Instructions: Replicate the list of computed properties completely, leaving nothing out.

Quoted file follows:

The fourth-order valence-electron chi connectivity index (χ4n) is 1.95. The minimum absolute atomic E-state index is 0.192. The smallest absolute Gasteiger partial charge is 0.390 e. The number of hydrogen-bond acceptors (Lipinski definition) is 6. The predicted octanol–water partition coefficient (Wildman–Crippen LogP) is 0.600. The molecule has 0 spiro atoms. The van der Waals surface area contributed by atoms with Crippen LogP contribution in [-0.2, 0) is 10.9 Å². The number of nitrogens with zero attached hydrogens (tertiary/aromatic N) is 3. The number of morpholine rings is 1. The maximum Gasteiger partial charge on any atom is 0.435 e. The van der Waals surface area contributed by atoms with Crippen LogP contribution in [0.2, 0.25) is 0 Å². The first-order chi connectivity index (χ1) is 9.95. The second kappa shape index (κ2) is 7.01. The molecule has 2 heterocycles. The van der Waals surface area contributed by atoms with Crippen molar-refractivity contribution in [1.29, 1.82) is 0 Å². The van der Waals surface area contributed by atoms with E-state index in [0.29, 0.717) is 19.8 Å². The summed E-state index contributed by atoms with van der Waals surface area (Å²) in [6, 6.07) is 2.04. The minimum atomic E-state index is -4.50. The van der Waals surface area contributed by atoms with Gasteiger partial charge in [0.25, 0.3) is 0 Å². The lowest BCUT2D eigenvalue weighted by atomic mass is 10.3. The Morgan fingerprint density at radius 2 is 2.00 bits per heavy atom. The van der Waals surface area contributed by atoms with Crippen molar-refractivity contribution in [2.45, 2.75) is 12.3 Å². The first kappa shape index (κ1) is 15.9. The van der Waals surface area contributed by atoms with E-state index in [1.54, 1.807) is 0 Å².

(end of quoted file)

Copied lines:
The fourth-order valence-electron chi connectivity index (χ4n) is 1.95. The minimum absolute atomic E-state index is 0.192. The smallest absolute Gasteiger partial charge is 0.390 e. The number of hydrogen-bond acceptors (Lipinski definition) is 6. The predicted octanol–water partition coefficient (Wildman–Crippen LogP) is 0.600. The molecule has 0 spiro atoms. The van der Waals surface area contributed by atoms with Crippen LogP contribution in [-0.2, 0) is 10.9 Å². The number of nitrogens with zero attached hydrogens (tertiary/aromatic N) is 3. The number of morpholine rings is 1. The maximum Gasteiger partial charge on any atom is 0.435 e. The van der Waals surface area contributed by atoms with Crippen LogP contribution in [0.2, 0.25) is 0 Å². The first-order chi connectivity index (χ1) is 9.95. The second kappa shape index (κ2) is 7.01. The molecule has 2 heterocycles. The van der Waals surface area contributed by atoms with Crippen molar-refractivity contribution in [1.29, 1.82) is 0 Å². The van der Waals surface area contributed by atoms with E-state index in [0.29, 0.717) is 19.8 Å². The summed E-state index contributed by atoms with van der Waals surface area (Å²) in [6, 6.07) is 2.04. The minimum atomic E-state index is -4.50. The van der Waals surface area contributed by atoms with Gasteiger partial charge in [0.25, 0.3) is 0 Å². The lowest BCUT2D eigenvalue weighted by atomic mass is 10.3. The Morgan fingerprint density at radius 2 is 2.00 bits per heavy atom. The van der Waals surface area contributed by atoms with Crippen molar-refractivity contribution in [2.45, 2.75) is 12.3 Å². The first kappa shape index (κ1) is 15.9. The van der Waals surface area contributed by atoms with E-state index in [1.54, 1.807) is 0 Å².